Ohio Community Defies Atheist Group's Threat With Public Prayer at High School Football Game

Cheerleaders at the Licking Valley High School in Newark, Oh. hold up the team banner before the school's football team storms through it.
Cheerleaders at the Licking Valley High School in Newark, Oh. hold up the team banner before the school's football team storms through it. | (Photo: Facebook)

An Ohio community sent a message to the atheist advocacy group Freedom From Religion Foundation Friday night as community members made it known ahead of time that they would hold a large public prayer following the completion of the local public high school football game.

In response to the Licking Valley School District receiving two separate letters within a week from Freedom From Religion Foundation condemning the school district for not doing enough to enforce the removal of religion in public schools, community members told the Newark Advocate that they are planning a public gathering for prayer following the Licking Valley High School football game tonight.

Licking Valley's game against visiting Watkins Memorial was the high school's first home football game since the school district received letters on Sept. 23 and Sept. 30. The letters addressed "religious messages" displayed on t-shirts worn by the high school's marching band and scolded the school's football coaches for participating in team prayers.

"It's just a peaceful demonstration, just to say, 'You can send you letters, but there's a band of Christians that love the Lord and support their boys,'" the local resident organizing the prayer, Melanie Fitzgerald-Klein, said.

Freedom From Religion Foundation's letter on Sept. 23 was in response to the high school's marching band wearing t-shirts with the word "Salvation" written on the front of them while they performed at the annual Sweet Corn Festival in nearby Millersport.

Even though the band's focal piece for the year is "Salvation is Created" by Pavel Tchesnokov, the atheist advocacy group states that allowing the marching band to "display religious messages" unconstitutionally "entangles the school with religion." The letter continues by stating that the shirts forgo parental rights to chose the religious upbringing for their child.

"Even if the t-shirts were only intended to reference the song by Pavel Tchesnokov, such a display would nonetheless be constitutionally objectionable," the letter states. "The word 'salvation,' and the song 'Salvation is Created' (itself based on Psalm: 74) cannot be divorced of their religious implications."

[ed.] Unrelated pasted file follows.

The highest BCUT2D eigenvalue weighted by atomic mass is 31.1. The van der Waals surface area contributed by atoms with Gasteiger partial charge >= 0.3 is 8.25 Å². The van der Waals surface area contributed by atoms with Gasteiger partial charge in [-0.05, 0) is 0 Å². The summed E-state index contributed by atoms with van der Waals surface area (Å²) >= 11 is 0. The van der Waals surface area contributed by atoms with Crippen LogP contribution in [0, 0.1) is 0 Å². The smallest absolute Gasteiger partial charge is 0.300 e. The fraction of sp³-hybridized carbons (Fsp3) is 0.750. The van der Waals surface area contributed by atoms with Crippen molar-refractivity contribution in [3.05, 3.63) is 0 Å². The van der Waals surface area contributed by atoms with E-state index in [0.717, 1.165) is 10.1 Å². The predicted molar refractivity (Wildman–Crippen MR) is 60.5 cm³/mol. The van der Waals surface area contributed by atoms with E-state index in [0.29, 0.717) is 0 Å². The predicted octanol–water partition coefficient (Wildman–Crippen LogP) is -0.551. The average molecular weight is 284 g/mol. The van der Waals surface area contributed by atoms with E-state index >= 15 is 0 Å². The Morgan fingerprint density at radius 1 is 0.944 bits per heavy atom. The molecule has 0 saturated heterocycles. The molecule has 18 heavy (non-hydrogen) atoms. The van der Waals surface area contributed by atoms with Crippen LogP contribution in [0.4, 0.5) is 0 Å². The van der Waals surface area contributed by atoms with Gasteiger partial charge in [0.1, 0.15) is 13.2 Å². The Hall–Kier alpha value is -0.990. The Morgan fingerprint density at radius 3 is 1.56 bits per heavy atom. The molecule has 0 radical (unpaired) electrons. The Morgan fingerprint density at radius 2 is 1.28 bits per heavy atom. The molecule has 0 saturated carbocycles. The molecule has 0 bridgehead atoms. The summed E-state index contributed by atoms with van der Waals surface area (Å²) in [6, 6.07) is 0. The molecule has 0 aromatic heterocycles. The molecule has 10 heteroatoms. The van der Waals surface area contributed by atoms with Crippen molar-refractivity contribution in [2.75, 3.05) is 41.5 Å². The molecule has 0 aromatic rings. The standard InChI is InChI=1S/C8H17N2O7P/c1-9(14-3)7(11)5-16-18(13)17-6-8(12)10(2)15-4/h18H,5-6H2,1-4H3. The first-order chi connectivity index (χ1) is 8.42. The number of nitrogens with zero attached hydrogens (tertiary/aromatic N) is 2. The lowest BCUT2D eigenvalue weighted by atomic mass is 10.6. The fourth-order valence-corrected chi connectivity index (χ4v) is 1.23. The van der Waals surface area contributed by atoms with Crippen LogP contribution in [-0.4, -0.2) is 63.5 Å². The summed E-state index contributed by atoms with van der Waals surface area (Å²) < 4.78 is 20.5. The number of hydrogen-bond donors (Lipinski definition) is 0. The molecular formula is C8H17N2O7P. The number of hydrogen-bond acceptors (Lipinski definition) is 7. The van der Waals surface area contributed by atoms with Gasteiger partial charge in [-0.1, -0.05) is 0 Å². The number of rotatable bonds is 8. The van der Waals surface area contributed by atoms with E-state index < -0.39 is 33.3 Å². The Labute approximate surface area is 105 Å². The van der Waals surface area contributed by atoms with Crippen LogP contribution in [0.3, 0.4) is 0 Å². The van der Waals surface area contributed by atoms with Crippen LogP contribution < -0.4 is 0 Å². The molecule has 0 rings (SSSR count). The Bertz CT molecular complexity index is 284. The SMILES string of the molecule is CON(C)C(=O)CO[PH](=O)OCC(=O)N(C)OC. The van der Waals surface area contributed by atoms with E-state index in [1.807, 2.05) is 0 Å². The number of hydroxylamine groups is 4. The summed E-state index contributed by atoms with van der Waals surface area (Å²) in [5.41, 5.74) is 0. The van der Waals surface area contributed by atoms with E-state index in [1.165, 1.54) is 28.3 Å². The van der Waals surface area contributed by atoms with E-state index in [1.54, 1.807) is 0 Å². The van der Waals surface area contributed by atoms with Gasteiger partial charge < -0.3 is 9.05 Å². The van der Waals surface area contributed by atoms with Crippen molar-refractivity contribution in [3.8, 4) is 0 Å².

In the letter addressed on Sept. 30, FFRF informed the school district that it was waiting for a response to its original letter and continued to say that the district had again violated the Constitution.

The letter stated that Licking Valley head football coach, Randy Baughman, and other members of the coaching staff were bowing their heads while a student led the team in prayer. The group said they had found out about this through a picture they had seen on the team's Facebook page. The letter also urged the school district to take action to "ensure that coaches do not lead, organize, invite, encourage or participate in prayers."

"While students may wish to engage in prayer on their own, school staff including coaches, cannot participate or encourage such religious activities," the letter states. "Furthermore, a public school coach's participation in a team's prayer circle is illegal and inappropriate. Federal courts have specifically held public school coaches' participation in their team's prayer circles unconstitutional."

The school district superintendent, Dave Hile, said he has not responded to either letter. He added that while he heard rumors of the prayer, the prayer is not school sponsored. Even though the plan is to have the prayer center around midfield, the school would prefer it if the community stays off the field.

"We don't really want anyone on the field," Hile said. "There is no reason for them to come on the field."

In September, cheerleaders from a Tennessee public high school led a whole high school stadium in reciting the Lord's Prayer before the start of the school's football game after efforts from the Freedom From Relgion Foundation and the American Civil Liberties Union tried to get the school to ban its pre-game prayer over the loudspeaker.

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